Cavern Club owner Ray McFall dies aged 88

Promoter was pivotal in helping launch The Beatles...

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Promoter was pivotal in helping launch The Beatles…

Former Cavern Club owner Ray McFall, who helped launch The Beatles‘ career by booking them to play at the venue, has died aged 88.


The Liverpool Echo reports that McFall, who turned the Merseybeat scene into one of the most popular musical movements in the world in the ’60s, died yesterday evening (January 7) although the cause of his death is unknown.

McFall first began running The Cavern Club in 1959 with the help of compere Bob Wooler and helped improve its fortunes by changing it from a jazz venue to a club that would support rock’n’roll.

Cavern Club director Jon Keats told the BBC: “It was Ray who opened it up to those early Merseybeat sessions, which led to the whole Merseybeat explosion. It was completely his vision that moved the club forward, with what turned into the huge Merseybeat explosion and The Beatles’ success and Gerry and the Pacemakers and all the main bands. He changed The Cavern completely and allowed the rock’n’roll into the club.”


The Beatles first played at The Cavern Club for a lunchtime session on February 21, 1961 – although he later revealed that the scheduled gig had almost never taken place due to to the strict dress code he enforced which prevented punters from wearing jeans. George Harrison arrived for the show wearing denim, but convinced the doorman to let them perform anyway.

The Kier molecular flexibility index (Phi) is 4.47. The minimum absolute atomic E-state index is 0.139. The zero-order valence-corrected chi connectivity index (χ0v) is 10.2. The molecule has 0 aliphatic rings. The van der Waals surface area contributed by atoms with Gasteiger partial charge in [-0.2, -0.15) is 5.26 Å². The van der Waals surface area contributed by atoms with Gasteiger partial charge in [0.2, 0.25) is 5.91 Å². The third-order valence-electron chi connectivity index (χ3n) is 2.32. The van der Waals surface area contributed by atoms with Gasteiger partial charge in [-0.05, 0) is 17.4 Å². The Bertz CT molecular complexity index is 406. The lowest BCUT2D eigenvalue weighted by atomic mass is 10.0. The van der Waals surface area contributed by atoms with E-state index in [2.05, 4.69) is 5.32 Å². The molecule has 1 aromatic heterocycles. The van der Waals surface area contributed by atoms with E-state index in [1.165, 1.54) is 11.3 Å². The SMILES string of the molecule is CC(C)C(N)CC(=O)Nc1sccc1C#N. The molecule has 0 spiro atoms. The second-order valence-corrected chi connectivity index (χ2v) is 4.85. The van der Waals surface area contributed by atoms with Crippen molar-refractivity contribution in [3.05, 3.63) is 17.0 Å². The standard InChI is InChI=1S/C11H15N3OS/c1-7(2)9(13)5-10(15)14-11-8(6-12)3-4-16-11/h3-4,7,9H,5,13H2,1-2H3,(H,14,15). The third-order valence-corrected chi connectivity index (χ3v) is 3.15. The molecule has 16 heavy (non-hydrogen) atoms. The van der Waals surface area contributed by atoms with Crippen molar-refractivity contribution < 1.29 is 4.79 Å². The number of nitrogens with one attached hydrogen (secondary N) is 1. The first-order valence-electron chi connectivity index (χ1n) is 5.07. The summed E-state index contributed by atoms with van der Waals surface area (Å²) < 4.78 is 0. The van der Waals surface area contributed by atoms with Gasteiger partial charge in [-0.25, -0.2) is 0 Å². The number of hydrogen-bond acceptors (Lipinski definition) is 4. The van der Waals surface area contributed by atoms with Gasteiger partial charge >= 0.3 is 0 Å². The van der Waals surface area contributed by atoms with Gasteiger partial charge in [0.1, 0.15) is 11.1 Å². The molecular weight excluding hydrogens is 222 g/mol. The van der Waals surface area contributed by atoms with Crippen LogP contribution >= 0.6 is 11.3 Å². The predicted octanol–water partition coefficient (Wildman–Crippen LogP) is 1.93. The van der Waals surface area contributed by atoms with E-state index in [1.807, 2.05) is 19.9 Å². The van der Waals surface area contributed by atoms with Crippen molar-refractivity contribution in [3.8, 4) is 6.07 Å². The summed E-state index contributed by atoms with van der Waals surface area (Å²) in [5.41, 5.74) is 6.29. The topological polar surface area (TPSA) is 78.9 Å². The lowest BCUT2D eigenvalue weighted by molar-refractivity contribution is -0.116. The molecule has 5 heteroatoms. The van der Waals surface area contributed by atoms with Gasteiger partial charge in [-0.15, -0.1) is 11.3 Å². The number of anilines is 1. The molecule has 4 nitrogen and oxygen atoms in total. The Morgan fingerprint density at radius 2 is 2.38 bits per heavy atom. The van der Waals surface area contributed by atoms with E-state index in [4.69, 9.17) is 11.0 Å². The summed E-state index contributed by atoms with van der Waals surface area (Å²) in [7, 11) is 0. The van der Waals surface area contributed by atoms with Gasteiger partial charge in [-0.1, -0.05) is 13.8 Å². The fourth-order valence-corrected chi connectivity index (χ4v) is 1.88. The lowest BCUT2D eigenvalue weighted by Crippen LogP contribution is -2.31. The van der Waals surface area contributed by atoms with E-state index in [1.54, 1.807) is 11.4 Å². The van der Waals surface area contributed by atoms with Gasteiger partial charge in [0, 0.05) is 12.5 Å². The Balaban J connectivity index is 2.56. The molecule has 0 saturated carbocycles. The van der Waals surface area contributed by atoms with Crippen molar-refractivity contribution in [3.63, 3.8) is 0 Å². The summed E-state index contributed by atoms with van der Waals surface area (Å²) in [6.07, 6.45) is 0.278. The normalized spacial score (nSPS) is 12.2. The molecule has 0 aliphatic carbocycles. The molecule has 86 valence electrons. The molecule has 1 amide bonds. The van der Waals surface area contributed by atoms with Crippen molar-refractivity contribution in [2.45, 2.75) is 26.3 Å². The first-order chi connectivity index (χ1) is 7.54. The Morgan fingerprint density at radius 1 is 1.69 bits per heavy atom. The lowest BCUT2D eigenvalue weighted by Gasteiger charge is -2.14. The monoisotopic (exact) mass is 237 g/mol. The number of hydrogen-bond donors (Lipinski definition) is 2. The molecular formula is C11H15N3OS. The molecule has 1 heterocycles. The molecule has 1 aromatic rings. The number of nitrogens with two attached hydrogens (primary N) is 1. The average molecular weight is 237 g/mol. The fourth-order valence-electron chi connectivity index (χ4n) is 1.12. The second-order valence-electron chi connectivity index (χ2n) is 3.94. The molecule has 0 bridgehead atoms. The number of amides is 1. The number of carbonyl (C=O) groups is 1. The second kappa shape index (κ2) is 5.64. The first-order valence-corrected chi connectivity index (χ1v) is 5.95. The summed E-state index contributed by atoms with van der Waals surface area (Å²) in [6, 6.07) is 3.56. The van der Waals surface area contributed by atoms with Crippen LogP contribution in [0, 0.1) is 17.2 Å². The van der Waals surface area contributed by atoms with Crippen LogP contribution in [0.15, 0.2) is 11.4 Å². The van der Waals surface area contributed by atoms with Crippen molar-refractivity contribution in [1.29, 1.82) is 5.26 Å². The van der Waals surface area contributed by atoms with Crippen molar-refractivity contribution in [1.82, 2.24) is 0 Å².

“The Beatles were sensational and I was smitten,” said McFall later. “Completely, Absolutely, Instantly. I stood at the side, between the pillars, about halfway up the hall, and as soon as they started playing I was captivated by them.

“From that very first day, there was no stopping them,” he added. “I said to Bob: ‘What other lunchtimes have they got? We must have them regularly.'”

The Beatles went on to play at the venue 292 times in total, while other groups such as The Rolling Stones, The Who and The Yardbirds also all performed at the club. The venue closed in 1973, but in 1984 a replica was built on the same site. In 2003 Cavern City Tours said they were planning to open Cavern themed venues across Europe and North America.


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